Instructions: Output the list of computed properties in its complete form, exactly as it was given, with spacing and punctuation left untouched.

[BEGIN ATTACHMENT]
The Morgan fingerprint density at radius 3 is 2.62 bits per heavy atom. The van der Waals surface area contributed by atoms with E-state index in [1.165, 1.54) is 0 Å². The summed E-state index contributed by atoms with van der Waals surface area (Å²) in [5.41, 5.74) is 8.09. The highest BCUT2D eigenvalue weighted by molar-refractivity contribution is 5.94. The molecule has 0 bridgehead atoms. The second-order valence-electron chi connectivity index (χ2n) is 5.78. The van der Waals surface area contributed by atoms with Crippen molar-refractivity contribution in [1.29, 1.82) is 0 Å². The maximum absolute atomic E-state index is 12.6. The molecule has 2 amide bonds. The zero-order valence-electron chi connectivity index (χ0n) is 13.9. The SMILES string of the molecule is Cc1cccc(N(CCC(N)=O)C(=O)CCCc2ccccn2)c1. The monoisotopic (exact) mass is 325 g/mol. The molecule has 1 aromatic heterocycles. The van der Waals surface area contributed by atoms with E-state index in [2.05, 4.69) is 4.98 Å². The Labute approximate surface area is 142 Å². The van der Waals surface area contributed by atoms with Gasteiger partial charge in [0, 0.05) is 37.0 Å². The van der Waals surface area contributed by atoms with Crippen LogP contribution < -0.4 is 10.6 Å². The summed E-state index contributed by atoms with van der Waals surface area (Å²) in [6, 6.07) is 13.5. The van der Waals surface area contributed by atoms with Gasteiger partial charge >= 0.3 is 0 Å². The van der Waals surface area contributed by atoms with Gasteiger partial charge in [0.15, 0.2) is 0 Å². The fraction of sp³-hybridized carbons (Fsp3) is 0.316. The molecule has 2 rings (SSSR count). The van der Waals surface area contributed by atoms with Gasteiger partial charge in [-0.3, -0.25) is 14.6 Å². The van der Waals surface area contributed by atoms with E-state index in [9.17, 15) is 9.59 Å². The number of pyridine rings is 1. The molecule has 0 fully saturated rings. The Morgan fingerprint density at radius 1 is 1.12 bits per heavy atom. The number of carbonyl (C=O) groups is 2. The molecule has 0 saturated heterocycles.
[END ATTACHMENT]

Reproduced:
The Morgan fingerprint density at radius 3 is 2.62 bits per heavy atom. The van der Waals surface area contributed by atoms with E-state index in [1.165, 1.54) is 0 Å². The summed E-state index contributed by atoms with van der Waals surface area (Å²) in [5.41, 5.74) is 8.09. The highest BCUT2D eigenvalue weighted by molar-refractivity contribution is 5.94. The molecule has 0 bridgehead atoms. The second-order valence-electron chi connectivity index (χ2n) is 5.78. The van der Waals surface area contributed by atoms with Crippen molar-refractivity contribution in [1.29, 1.82) is 0 Å². The maximum absolute atomic E-state index is 12.6. The molecule has 2 amide bonds. The zero-order valence-electron chi connectivity index (χ0n) is 13.9. The SMILES string of the molecule is Cc1cccc(N(CCC(N)=O)C(=O)CCCc2ccccn2)c1. The monoisotopic (exact) mass is 325 g/mol. The molecule has 1 aromatic heterocycles. The van der Waals surface area contributed by atoms with E-state index in [2.05, 4.69) is 4.98 Å². The Labute approximate surface area is 142 Å². The van der Waals surface area contributed by atoms with Gasteiger partial charge in [0, 0.05) is 37.0 Å². The van der Waals surface area contributed by atoms with Crippen LogP contribution < -0.4 is 10.6 Å². The summed E-state index contributed by atoms with van der Waals surface area (Å²) in [6, 6.07) is 13.5. The van der Waals surface area contributed by atoms with Gasteiger partial charge >= 0.3 is 0 Å². The van der Waals surface area contributed by atoms with Gasteiger partial charge in [0.15, 0.2) is 0 Å². The fraction of sp³-hybridized carbons (Fsp3) is 0.316. The molecule has 2 rings (SSSR count). The van der Waals surface area contributed by atoms with Gasteiger partial charge in [-0.3, -0.25) is 14.6 Å². The van der Waals surface area contributed by atoms with E-state index in [9.17, 15) is 9.59 Å². The number of pyridine rings is 1. The molecule has 0 fully saturated rings. The Morgan fingerprint density at radius 1 is 1.12 bits per heavy atom. The number of carbonyl (C=O) groups is 2. The molecule has 0 saturated heterocycles.